blogs by Gio

Accountability on Kickstarter

  • Posted in ๐Ÿ“ฃ fandom

This section was originally included in the main body of The Hiveswap Fiasco but I decided it was distinct enough to move it to its own aside page.

A quick note here about how Kickstarter works. This may seem excessive to litigate now, but as you’ll read shortly, it’s unfortunately surprisingly relevant. When a Kickstarter project succeeds, backers pay the creator directly, not Kickstarter — Kickstarter takes a cut, but the transaction is between the backer and the creator. For this reason, Kickstarter doesn’t guarantee refunds.

However, Kickstarter is not a blind donation based on trust alone: creators are legally obligated to fulfill backers. From Kickstarter’s own accountability FAQ:

Is a creator legally obligated to fulfill the promises of their project?

Yes. Kickstarter’s Terms of Use require creators to fulfill all rewards of their project or refund any backer whose reward they do not or cannot fulfill. (This is what creators see before they launch.) We crafted these terms to create a legal requirement for creators to follow through on their projects, and to give backers a recourse if they don’t. We hope that backers will consider using this provision only in cases where they feel that a creator has not made a good faith effort to complete the project and fulfill.

This is a summary of section 4 of the Kickstarter Terms of Use1, which reads:

When a project is successfully funded, the creator must complete the project and fulfill each reward. Once a creator has done so, they’ve satisfied their obligation to their backers.

Throughout the process, creators owe their backers a high standard of effort, honest communication, and a dedication to bringing the project to life. At the same time, backers must understand that they’re not buying something when they back a projectโ€”they’re helping to create something new, not ordering something that already exists. There may be changes or delays, and there’s a chance something could happen that prevents the creator from being able to finish the project as promised.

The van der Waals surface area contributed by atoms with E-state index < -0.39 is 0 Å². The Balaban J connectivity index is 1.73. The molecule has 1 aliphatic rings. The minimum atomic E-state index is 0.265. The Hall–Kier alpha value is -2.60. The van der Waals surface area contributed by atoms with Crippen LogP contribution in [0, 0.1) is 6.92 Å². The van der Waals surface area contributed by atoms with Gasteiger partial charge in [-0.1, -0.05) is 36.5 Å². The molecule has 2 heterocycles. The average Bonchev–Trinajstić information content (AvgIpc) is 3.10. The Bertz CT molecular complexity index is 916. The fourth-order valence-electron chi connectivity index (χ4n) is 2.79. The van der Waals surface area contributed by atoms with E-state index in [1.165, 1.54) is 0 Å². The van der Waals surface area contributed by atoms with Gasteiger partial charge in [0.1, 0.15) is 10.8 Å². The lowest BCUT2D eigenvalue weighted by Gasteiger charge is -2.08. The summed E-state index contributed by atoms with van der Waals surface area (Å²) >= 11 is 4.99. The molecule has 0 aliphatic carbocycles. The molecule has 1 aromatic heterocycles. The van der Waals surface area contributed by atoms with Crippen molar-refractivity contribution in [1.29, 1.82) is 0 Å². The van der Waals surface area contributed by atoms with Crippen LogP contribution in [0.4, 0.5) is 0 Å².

If a creator is unable to complete their project and fulfill rewards, they’ve failed to live up to the basic obligations of this agreement. To right this, they must make every reasonable effort to find another way of bringing the project to the best possible conclusion for backers.

The creator is solely responsible for fulfilling the promises made in their project. If they’re unable to satisfy the terms of this agreement, they may be subject to legal action by backers.

Now, if a project fails and goes bankrupt, they obviously can’t fulfill their obligations. Kickstarter projects fail all the time. However, there are concrete, legal obligations on creators of successfully funded projects, as long as they’re capable of doing so. Or, if there’s a reason that the final product can’t be completed, (non-bankrupt) project creators are obligated to refund their backers. Note that there are two obligations here: between the creator and Kickstarter, the company, and between the creator and the project backers.

So, in the case of the Homestuck Kickstarter, “MS Paint Adventures” is legally obligated by both Kickstarter and the project backers to deliver the promised game and merchandise to the project’s backers. But hopefully it won’t come to that, right?

  1. I’m reading from the latest version of the Kickstarter terms of use here even though the Homestuck Kickstarter was launched under an earlier revision. That shouldn’t affect anything, though, because continued use of the service constitutes agreement to the updated rules. Users both are currently subject to the latest version of the terms and were subject to what was the current version of the terms at time of publication. 

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